How To Find A Profitable Niche

How To Find A Profitable Niche

How To Find A Profitable Niche

Niche down. Find your niche. Focus.

There’s no shortage of brand and marketing experts telling you to find a niche. They’re not wrong. Focusing your attention on a specific group of people is key to success, but it’s not easy. 

Intentionally cutting out a portion of potential buyers is tough. I’ve struggled with niche execution for my business. We get interest from folks in a wide range of industries. Deciding where to place our bets and which people to ignore was agonizing—and we’re a branding agency that gets paid to find niches. 

I’ve seen the same struggle with countless clients. They know they need to niche down, but they’re afraid. That voice in their head is screaming, 

“What if I choose the wrong people?” 

The solution is in understanding niches, not avoiding them. A niche doesn’t just mean who you’re targeting. This is a common misconception of niches. The phrases “target audience” and “niche” are used almost interchangeably, but they’re not interchangeable. 

Your niche is a combination of who you’re targeting and what you sell. Some businesses put more emphasis on the who part and others put more emphasis on the what part. These are two unique strategy options and neither is right or wrong. Let’s dig into each option to see why they work. 

Niche Option 1: Emphasis on Who You Target 

Solve a problem or fulfill a desire for a very specific group of people. Businesses that fall into this bucket use focus on who is buying to their advantage. They have a tightly defined target buyer and they don’t stray from that buyer with their products or marketing. You’re either going to see them as the perfect option or not for you at all. 

With this approach, the company often develops a reputation for having expertise in a category and can offer a broad range of services or products within that category. Think of the difference between a snowboard brand with boards, jackets, bibs, gloves, hats, and lifestyle wear versus a shoe brand with shoes for all types of activities, but they don’t have one specific audience. The snowboard brand is the one that falls in our option 1 strategy. 

If possible, I’d recommend this route when starting a business. I believe it makes everything easier if you can go narrow and deep rather than wide. Whether you’re selling gluten-free food to people with celiac disease or marketing services to banks, focusing on a particular buyer works. It’s far easier to make a product and create marketing that resonates with people who are very similar. 

Niche Option 2: Emphasis on What You Sell 

Emphasis on a small audience doesn’t work for everyone. Sometimes your product has broader appeal than one small group. Where most people get caught up is in thinking your who has to be a specific demographic profile or tightly defined industry (if you’re B2B). 

That’s not true at all. The more important aspect of defining your audience is building a psychographic profile. Define why the people you’re targeting are like each other and different from everyone else. What’s the trigger that’s making them turn to you? 

However, if you have a broader market you must have a well-defined product. You can’t offer a wide range of products to a wide range of people. That’s a recipe for a generic business that will struggle to get traction, sales, and grow.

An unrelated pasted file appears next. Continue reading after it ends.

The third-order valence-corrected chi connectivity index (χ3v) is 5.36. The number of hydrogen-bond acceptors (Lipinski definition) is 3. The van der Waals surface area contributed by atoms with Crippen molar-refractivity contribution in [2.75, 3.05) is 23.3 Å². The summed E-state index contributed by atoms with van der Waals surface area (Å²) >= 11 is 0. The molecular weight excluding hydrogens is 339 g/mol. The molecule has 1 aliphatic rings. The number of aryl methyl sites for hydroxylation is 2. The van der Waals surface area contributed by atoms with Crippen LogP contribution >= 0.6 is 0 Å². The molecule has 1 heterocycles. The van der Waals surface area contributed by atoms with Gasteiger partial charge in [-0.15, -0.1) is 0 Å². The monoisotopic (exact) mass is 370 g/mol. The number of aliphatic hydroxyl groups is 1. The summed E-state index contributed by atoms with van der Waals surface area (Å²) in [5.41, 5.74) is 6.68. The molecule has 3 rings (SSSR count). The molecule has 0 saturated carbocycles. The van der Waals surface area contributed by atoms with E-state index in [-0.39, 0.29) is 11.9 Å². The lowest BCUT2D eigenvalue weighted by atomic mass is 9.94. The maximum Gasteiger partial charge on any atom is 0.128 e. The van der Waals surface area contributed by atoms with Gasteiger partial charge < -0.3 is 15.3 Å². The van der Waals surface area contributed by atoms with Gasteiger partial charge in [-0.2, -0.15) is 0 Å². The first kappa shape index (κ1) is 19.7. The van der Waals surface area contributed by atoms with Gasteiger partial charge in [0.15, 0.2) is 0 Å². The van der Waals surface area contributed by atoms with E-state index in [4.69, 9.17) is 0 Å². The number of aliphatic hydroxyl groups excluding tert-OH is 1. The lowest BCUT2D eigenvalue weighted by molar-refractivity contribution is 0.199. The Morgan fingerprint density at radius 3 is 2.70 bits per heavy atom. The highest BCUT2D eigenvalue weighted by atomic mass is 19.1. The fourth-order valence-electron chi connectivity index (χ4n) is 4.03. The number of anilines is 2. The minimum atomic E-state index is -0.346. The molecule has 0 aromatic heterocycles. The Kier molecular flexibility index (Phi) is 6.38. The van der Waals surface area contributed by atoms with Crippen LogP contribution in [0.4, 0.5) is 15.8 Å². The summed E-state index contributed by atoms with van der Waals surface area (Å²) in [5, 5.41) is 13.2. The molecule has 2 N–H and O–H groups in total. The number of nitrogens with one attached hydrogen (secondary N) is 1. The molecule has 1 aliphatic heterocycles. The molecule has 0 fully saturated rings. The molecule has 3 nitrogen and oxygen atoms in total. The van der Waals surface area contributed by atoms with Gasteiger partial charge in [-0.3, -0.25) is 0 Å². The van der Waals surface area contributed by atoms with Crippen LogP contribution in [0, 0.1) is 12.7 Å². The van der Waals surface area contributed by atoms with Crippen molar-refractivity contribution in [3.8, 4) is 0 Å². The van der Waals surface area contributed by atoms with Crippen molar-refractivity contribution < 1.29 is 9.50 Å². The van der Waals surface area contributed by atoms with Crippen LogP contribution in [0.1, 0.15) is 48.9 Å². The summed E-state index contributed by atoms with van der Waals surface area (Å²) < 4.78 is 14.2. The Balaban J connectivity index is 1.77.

Businesses using the option 2 camp focus on what they sell. They offer a tightly defined set of products to a wider audience. 

Designers that specialize in visual identity work are a good example of emphasis on what you sell rather than the market. Most designers will work with clients in a range of industries because the principles of design translate across cpg, b2b, SaaS, etc…

The thing that separates the best visual identity designers is that they focus on identity design and not UX/UI, motion, and several other disciplines. They niche down by service, not market. You’ll find this same approach in every industry from consumer products to SaaS companies. Sometimes what you sell creates your niche more than who is buying it. 

Bonus Option: The Combo 

This third option takes mastery level focus. Only a select few can pull off the combo. If done well, this is the most powerful strategy. 

An example of this would be a friend of mine who owns an Amazon agency that only works with natural food brands with over $5 million in revenue. I helped them clarify their message to express this on their site. Go take a look and you’ll see why they immediately close any food brand that wants to get on Amazon. 

Their who is natural food brands with over $5 million in revenue. Their what is Amazon services. It’s tough for a competitor to stand toe-to-toe with them when a prospect is a natural food brand looking for Amazon services. 

I’m jealous if you have the Jedi-level restraint it takes to go down this path. It’s not easy narrowing in on both who you’re selling to and what you’re selling.

Focus Is The One Necessity Of A Profitable Niche 

All three of the above options will work. Pick based on some competitive and customer analysis. Look around at the competition and see where there are holes in their strategy. Are they neglecting a specific group of customers? Be the option for those people. Do they have a weakness in one service area? Be the best at that one thing. The only absolute requirement is that you must find a niche where your business is going to live. 

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